Reviewed by Chris Narine
The aspirations that had guided Sam Levinson towards his current Hollywood reign had already been paved prior to his actual content output. Born in the mid-’80s and better known as the son of award-winning filmmaker Barry Levinson, modern filmmaker Sam Levinson had already been plagued by a historical family stigma. Like the leading man of his latest picture, John David Washington, the names of their fathers will always raise an eye to your average, knowledgeable film critic. This isn’t to undercut the content Levinson’s most recently put out, but to provide a reminder for context for Malcolm & Marie that this writer believes enhances the film’s own characterization of its central character, Malcolm.
On the arrival home from his movie premiere, filmmaker Malcolm Elliott (John David Washington) and his girlfriend Marie Jones (Zendaya) both wrestle with the trials and tribulations both parties have intricately internalized. Slowly, we’re given a narrative whose zany sensibilities are here to enhance the bitterness of its gloomy yet minimalistic story. Beyond the writing, it’s Levinson’s direction itself that lightens things up. From his debut Assassination Nation to Euphoria, Levinson’s stylistic sensibilities are always pivotal. He lets colors and camera angles serve as visual noise to his ever-familiar yet never dull stories. Malcolm & Marie is no exception.
Released just shortly after his two minimized Euphoria specials, Malcolm & Marie finds Levinson retaining the same self-awareness and reflective musings that filled the dialogue in much of those specials. Here Malcolm and Marie find themselves arguing about infidelity, the incentive behind film criticism, and the dynamic of their relationship that may or may not have served as creative inspiration for Malcolm Elliot’s latest project. It’s the kind of picture that could only be crafted by someone in the same type of predicament as Levinson. Here he makes excellent usage of his actors, both of whom are in top form, and lets his directorial energy run high on their sensibilities.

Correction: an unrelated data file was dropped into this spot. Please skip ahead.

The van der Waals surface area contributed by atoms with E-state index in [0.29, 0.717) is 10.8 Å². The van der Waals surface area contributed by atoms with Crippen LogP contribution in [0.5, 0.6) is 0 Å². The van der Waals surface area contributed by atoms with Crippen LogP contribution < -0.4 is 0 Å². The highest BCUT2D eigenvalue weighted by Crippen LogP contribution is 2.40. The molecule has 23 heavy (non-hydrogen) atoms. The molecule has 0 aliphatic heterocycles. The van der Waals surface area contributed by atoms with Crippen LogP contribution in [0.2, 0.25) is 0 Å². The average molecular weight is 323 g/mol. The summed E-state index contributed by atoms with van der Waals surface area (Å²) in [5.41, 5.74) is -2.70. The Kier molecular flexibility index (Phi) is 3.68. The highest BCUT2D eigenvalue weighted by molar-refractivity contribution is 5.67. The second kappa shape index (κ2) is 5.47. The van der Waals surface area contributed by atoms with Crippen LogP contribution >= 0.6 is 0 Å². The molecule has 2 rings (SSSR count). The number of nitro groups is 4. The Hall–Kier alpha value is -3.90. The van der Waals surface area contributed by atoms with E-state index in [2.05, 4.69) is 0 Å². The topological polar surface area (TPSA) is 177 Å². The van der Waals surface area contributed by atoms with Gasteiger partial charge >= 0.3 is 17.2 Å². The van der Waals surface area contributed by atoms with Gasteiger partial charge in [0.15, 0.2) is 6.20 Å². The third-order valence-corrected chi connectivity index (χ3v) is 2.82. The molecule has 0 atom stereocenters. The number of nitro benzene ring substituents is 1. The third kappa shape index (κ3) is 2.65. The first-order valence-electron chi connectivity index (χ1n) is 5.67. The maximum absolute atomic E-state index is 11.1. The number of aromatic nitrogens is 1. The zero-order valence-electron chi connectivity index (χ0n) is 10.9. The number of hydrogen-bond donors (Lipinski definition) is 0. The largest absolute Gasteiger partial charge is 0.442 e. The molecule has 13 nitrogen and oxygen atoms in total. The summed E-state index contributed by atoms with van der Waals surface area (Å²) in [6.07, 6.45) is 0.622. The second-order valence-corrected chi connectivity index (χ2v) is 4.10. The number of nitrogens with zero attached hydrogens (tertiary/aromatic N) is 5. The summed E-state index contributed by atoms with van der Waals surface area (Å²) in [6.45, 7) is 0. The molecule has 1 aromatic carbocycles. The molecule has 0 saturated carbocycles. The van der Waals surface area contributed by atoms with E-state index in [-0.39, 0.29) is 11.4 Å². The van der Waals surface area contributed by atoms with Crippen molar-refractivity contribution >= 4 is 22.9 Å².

John David Washington is nothing short of magnificent here, breathing life into the role of Malcolm Elliot. It’s an appropriately showy, unhinged turn that allows Washington to display hints of dark comedy in a way that feels appropriately organic with the role he’s given. While Zendaya has already made a name for herself as a compelling dramatic actress, she goes toe to toe with Washington in several of the film’s dramatic high points. Bringing the same raw emotional intensity that rightfully won her an Emmy for Euphoria, she makes Marie Jones into one of the most iconic, stunning movie characters in recent memory and walks away with the film. It’s an electrifying performance that undoubtedly showcases the highest promise for the future of her blossoming career.
Where Assassination Nation relied most heavily on stylistic measures, the technical sensibilities on display in Malcolm & Marie create a most refreshingly laid-back approach to the story. It boasts gorgeous imagery that harkens back to the golden days of cinema, as well as a fantastic soundtrack and score by Labrinth. Here Levinson is at his most personal,. Even when certain moments of dialogue can feel perhaps overwrought, Malcolm & Marie does nothing but show the versatility in Levinson’s skills as a director. Under his care, this semi-dark comedy/psychological drama is refined into a great, unfiltered two-hander.